Abry claims to have discovered these irregularities shortly after closing, and began a more in-depth look at the company financials. Abry filed suit against Providence on Nov. 3 in Delaware’s Chancery Court, requesting that the entire deal be rescinded (i.e., annulment, not divorce). In addition to channel-stuffing and the early shipping, Abry alleged that a distribution technology system was not working as promised, that the UK book division secretly extended the June reporting deadline and that the magazine division used “back-starting,” or sending back-issues to new subscribers (the aforementioned employee was in the magazine division). Providence has not yet issued its legal response, although a spokesman says that the firm “denies any wrongdoing” and “will vigorously defend the suit.”

Why So Fast?
One giant question is why this suit has been filed just three months after the original deal closed. Private equity firms typically like to keep such matters in house, in order to avoid both public (i.e., press) and private (i.e., LPs and other GPs) scrutiny. Out-of-court is the status quo. I would assume that there were at least some private discussions between the two sides, although neither one would comment when asked. After all, Abry had nothing to lose by at least asking for voluntary rescission.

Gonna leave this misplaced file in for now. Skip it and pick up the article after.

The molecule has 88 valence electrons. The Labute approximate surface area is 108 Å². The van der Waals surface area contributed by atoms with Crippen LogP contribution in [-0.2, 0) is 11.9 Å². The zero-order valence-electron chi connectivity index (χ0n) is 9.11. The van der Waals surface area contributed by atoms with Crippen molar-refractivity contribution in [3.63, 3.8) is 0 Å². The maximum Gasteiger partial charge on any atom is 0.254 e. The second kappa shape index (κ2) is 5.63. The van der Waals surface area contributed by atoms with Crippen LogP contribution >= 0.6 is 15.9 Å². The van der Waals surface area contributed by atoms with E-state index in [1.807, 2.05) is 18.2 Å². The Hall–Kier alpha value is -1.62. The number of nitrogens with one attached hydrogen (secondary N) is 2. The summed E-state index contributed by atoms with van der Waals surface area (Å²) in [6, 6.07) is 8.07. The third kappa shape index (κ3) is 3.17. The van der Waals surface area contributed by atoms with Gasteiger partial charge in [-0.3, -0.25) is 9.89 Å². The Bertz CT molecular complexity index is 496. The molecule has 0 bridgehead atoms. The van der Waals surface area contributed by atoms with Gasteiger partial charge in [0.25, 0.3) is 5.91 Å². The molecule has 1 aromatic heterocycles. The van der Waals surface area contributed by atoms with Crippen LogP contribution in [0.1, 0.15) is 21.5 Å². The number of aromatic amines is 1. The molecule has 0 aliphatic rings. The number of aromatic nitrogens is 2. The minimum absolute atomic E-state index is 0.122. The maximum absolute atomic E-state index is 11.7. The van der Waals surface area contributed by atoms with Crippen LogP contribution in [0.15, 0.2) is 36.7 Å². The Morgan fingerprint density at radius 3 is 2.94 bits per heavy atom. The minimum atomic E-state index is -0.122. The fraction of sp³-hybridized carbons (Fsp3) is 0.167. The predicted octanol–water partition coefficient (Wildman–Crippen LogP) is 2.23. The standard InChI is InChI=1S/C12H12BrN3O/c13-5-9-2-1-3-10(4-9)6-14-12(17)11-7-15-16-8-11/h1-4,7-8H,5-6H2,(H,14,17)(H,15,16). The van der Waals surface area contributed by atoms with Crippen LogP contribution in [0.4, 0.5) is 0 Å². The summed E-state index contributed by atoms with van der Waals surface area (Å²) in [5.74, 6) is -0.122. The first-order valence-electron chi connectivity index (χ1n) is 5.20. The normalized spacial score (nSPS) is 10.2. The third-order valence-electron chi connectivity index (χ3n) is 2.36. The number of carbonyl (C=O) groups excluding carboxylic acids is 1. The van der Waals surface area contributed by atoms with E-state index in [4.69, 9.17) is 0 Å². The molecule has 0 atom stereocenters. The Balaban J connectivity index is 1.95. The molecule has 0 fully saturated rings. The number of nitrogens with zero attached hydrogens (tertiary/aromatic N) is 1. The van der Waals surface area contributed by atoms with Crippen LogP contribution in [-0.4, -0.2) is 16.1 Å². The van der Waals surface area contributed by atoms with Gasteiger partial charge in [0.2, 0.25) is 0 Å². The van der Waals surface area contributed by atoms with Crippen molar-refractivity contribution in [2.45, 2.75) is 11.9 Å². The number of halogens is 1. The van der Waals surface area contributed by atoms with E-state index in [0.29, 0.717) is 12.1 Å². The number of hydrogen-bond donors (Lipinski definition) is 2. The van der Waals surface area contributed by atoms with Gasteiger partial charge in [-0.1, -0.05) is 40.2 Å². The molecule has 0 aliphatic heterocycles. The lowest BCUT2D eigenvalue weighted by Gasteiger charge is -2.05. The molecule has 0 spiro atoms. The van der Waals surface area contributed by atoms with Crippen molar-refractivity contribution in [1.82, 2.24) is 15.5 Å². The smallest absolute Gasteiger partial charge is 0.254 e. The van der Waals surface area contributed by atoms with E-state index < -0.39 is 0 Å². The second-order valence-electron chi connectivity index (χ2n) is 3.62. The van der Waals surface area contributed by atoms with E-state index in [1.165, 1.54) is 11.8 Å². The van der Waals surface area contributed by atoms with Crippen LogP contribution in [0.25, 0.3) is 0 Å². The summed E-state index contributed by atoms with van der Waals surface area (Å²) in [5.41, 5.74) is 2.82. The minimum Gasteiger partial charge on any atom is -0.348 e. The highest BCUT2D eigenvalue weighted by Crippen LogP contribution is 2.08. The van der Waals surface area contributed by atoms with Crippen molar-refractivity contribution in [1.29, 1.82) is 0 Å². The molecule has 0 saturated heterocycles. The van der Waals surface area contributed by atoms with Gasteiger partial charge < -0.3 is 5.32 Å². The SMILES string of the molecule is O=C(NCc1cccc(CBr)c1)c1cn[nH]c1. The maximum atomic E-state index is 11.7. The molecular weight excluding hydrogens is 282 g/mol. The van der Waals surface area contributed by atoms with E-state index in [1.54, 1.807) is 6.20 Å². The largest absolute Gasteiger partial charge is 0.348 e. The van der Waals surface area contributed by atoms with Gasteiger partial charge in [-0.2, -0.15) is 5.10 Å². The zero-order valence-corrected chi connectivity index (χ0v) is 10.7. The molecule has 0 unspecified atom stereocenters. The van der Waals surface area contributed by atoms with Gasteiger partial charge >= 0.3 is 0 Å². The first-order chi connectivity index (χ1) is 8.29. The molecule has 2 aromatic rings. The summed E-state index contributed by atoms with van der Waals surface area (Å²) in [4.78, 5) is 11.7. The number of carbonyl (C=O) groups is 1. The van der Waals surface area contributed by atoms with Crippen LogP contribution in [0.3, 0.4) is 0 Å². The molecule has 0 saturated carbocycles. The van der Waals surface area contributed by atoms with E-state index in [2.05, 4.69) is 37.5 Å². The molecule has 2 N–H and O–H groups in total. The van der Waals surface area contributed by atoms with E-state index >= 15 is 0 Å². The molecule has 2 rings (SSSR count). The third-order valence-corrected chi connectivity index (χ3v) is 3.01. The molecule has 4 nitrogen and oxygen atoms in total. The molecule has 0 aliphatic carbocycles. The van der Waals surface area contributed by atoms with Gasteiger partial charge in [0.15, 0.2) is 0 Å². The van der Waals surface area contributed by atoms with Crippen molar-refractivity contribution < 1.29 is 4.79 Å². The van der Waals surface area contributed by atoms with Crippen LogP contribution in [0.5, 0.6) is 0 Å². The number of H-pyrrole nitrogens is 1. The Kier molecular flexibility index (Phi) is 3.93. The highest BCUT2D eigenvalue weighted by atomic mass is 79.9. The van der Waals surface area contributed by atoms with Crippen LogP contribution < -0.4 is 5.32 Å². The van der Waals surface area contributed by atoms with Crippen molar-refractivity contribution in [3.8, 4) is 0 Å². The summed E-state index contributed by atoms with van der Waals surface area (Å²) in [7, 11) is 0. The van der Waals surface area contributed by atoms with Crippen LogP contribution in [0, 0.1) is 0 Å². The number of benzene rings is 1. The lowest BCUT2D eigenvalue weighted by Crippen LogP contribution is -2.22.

What is important to remember, however, is that August 5 closing date, because the deal included a 90-day post-closing window for Abry to review F&W’s balance sheet. This is just an educated guess, but Abry likely felt that its legal position would be greatly enhanced if it filed suit within that window, which is why it filed on November 3 instead of spending additional time in private negotiations. There also must have been pressure from the banks, since the debt covenants are in trouble (does anyone think that it wasn’t an I-banker who first leaked word of the suit?).

Due Diligence?
Abry is obviously taking a hard-line here and, if the allegations are true, good for them. The private equity market’s secrecy is a silly vestige of a time when there were few purchases of public companies, and when most fund capital was committed by private institutions. Abry is not asking in its suit to renegotiate the deal, but for a complete hand-washing. If successful, it will be viewed as a general partner who LPs want managing their money.